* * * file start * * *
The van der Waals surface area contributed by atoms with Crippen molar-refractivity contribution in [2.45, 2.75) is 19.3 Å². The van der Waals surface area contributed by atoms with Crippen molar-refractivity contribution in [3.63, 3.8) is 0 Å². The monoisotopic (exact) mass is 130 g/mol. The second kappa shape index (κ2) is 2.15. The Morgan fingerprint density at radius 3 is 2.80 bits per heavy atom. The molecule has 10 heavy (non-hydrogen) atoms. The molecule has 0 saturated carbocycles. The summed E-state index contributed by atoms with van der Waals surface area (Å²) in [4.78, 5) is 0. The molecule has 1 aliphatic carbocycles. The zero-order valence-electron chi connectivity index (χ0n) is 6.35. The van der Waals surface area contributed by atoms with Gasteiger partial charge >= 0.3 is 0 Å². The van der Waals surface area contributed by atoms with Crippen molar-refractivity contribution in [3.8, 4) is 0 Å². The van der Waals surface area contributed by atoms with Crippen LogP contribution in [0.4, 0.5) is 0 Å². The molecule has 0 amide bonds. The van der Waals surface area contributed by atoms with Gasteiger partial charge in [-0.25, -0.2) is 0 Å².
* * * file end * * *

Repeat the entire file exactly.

The van der Waals surface area contributed by atoms with Crippen molar-refractivity contribution in [2.45, 2.75) is 19.3 Å². The van der Waals surface area contributed by atoms with Crippen molar-refractivity contribution in [3.63, 3.8) is 0 Å². The monoisotopic (exact) mass is 130 g/mol. The second kappa shape index (κ2) is 2.15. The Morgan fingerprint density at radius 3 is 2.80 bits per heavy atom. The molecule has 10 heavy (non-hydrogen) atoms. The molecule has 0 saturated carbocycles. The summed E-state index contributed by atoms with van der Waals surface area (Å²) in [4.78, 5) is 0. The molecule has 1 aliphatic carbocycles. The zero-order valence-electron chi connectivity index (χ0n) is 6.35. The van der Waals surface area contributed by atoms with Gasteiger partial charge >= 0.3 is 0 Å². The van der Waals surface area contributed by atoms with Crippen molar-refractivity contribution in [3.8, 4) is 0 Å². The van der Waals surface area contributed by atoms with Crippen LogP contribution in [0.4, 0.5) is 0 Å². The molecule has 0 amide bonds. The van der Waals surface area contributed by atoms with Gasteiger partial charge in [-0.25, -0.2) is 0 Å².